Bank of England reportedly plans to reject Revolut’s banking licence bid
Could Revolut’s saga to win a UK bank licence be coming to an end?
The Bank of England is planning to reject Revolut’s application for a British bank licence, according to a report from The Telegraph.
Revolut first applied for a UK licence back in 2021, and was granted a licence in the European Union in the same year.
Currently, the fintech is regulated as an e-money institution in the UK, and would require a licence to offer regulator-protected deposits and lending products, such as mortgages.
According to The Telegraph, since the Prudential Regulation Authority (PRA) informed the government in March that it intended to issue a statutory warning notice to Revolut within weeks, a notice has not been served and “urgent talks” are taking place.
The PRA had said the company’s application would be turned down because of concerns over its balance sheet, after a qualified audit opinion of its overdue accounts revealed the BDO could not verify £477m in revenue.
The journey to try to secure a banking licence has been a long one for Britain’s most valuable tech start-up.
It has nearly 30m customers worldwide, revealed it was turning a profit in its results and was labelled by Chancellor Jeremy Hunt as a “shining example from our world-beating fintech sector”.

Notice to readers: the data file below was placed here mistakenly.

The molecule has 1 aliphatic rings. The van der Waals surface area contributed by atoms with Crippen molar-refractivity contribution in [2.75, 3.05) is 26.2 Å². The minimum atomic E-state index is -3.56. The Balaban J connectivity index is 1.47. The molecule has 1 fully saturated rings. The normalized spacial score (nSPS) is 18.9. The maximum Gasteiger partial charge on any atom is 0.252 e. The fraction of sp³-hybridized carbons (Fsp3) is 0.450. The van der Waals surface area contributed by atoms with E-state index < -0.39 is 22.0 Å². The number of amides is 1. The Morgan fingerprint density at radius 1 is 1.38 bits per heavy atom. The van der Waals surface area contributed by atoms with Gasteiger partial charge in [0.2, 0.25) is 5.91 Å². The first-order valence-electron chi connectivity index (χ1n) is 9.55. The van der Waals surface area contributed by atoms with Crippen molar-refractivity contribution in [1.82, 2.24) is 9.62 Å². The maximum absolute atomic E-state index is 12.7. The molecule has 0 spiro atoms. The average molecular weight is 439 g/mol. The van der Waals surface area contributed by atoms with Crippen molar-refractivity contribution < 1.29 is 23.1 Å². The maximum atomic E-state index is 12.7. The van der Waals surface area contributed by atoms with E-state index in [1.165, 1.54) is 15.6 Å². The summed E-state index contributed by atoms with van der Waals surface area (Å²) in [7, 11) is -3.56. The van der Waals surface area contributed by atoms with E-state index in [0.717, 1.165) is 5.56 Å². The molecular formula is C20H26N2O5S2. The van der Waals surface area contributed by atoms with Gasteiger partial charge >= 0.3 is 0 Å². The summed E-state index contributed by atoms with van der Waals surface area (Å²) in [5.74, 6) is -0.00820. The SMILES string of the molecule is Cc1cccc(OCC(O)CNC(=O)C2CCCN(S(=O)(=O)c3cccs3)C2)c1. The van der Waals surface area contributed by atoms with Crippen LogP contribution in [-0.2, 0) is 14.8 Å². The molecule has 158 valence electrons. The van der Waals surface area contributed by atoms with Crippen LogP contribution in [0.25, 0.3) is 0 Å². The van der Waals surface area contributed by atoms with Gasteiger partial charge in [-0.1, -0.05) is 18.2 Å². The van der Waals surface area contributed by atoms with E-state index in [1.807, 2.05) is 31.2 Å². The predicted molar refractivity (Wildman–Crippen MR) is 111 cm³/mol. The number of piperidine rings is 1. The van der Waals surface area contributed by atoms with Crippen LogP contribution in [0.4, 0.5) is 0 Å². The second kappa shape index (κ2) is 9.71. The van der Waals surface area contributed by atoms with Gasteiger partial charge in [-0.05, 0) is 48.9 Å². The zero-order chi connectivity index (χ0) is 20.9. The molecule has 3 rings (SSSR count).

Yet despite co-founder and CEO Nik Storonsky declaring back in September last year that the company was “almost there” on its licence, and then again in March saying it was coming “any day now”, it seems to still be faltering.
Revolut has also lost a number of keyseniorexecutives over the past 12 months.
Most recently, the company’s chief financial officer Mikko Salovaara and James Radford, the head of its UK business, both resigned within a matter of weeks.
Blaming the recent banking turmoil on the delays to its licence, Storonsky said recently the cause was “really not us”.
He has since said Revolut will not consider listing in London and criticised the UK’s “extreme bureaucracy”.
Revolut declined to comment on ongoing licence applications.